Archive for March, 2009

Time for a virtual reality check

March 31, 2009

Regular readers will know my passion for end-user development (EUD), a means for giving more power to the business to create useful applications.

Line-of-business employees now have the knowledge and tools to produce their own useful applications. And while EUD might have seemed a ‘nice to have’ several months ago, it has quickly moved to a ‘business must have’.

A heady mix of limited cash, increased consumerisation of IT and fast-changing business priorities mean the trend is catching on. But despite the benefits of EUD, there is one potential downside – applications designed by end users might not work across multiple environments.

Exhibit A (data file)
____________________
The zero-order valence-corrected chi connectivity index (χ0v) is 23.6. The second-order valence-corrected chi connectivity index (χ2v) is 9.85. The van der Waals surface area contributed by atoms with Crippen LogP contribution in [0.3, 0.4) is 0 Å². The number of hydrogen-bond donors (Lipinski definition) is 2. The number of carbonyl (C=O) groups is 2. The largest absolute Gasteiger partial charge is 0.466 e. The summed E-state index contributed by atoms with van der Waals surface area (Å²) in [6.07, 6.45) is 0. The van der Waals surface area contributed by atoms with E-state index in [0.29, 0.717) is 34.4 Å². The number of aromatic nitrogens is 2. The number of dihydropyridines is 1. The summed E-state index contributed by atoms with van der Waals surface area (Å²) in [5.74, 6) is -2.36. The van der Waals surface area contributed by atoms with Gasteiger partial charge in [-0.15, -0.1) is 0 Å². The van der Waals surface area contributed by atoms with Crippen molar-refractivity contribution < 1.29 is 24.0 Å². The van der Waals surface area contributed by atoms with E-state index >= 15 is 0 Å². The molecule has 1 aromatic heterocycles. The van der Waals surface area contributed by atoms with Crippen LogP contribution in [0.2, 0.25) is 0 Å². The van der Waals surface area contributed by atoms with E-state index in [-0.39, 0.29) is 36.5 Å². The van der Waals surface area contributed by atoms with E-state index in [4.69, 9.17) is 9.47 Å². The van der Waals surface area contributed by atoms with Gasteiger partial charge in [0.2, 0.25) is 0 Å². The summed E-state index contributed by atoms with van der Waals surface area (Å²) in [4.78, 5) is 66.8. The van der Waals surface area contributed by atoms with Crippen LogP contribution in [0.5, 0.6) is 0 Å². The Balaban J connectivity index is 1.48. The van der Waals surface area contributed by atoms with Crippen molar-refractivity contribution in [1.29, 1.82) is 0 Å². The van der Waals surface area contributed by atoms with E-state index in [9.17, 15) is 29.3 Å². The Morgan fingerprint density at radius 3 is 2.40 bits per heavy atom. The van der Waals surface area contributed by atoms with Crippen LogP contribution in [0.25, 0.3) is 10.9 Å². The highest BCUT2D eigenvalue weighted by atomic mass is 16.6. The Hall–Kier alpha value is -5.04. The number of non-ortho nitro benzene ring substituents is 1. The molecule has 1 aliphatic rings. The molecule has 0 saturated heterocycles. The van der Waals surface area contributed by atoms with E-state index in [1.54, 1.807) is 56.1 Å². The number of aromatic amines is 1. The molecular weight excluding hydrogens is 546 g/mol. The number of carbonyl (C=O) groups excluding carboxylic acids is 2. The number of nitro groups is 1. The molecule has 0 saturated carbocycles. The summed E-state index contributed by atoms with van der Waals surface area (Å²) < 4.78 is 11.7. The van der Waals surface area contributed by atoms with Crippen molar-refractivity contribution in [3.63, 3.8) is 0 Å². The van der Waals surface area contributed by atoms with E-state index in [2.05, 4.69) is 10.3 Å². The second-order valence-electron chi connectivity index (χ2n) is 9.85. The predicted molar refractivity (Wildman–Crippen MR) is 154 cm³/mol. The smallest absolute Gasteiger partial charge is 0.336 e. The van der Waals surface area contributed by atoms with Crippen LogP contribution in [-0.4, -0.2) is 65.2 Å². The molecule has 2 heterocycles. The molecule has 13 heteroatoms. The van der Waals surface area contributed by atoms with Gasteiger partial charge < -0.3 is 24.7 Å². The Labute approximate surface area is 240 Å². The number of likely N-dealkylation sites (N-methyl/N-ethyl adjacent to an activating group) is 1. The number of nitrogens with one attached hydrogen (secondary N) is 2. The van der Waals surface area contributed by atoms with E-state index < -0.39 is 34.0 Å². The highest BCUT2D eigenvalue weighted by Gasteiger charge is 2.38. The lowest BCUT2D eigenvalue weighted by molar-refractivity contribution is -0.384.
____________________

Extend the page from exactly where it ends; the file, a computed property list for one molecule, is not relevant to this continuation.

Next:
A tool that works fine on an individual’s desktop might not install successfully across the corporate network. And if an application is to help boost business efficiency, it will have to work for many users in many different circumstances.

But do not be too concerned by the potential downside, because a good EUD tool will overcome such concerns. One possible route to success is model driven architecture (MDA), a software design approach for the development of software systems.

MDA is a platform-independent model that allows end-users to separate design and architecture issues. The result should be de-coupling and the easy transference of applications across multiple environments.

Despite the promise of MDA, some concerns remain – notably that the approach relies on incomplete technical standards and that its forward-looking method is too realistic for many real-world situations.

For EUD to become de facto, technology and business teams need to know the resources to help develop applications are easily are at-hand. And virtualisation provides another method for EUD, a cost effective solution that allows your IT team and your end users to run and test multiple applications.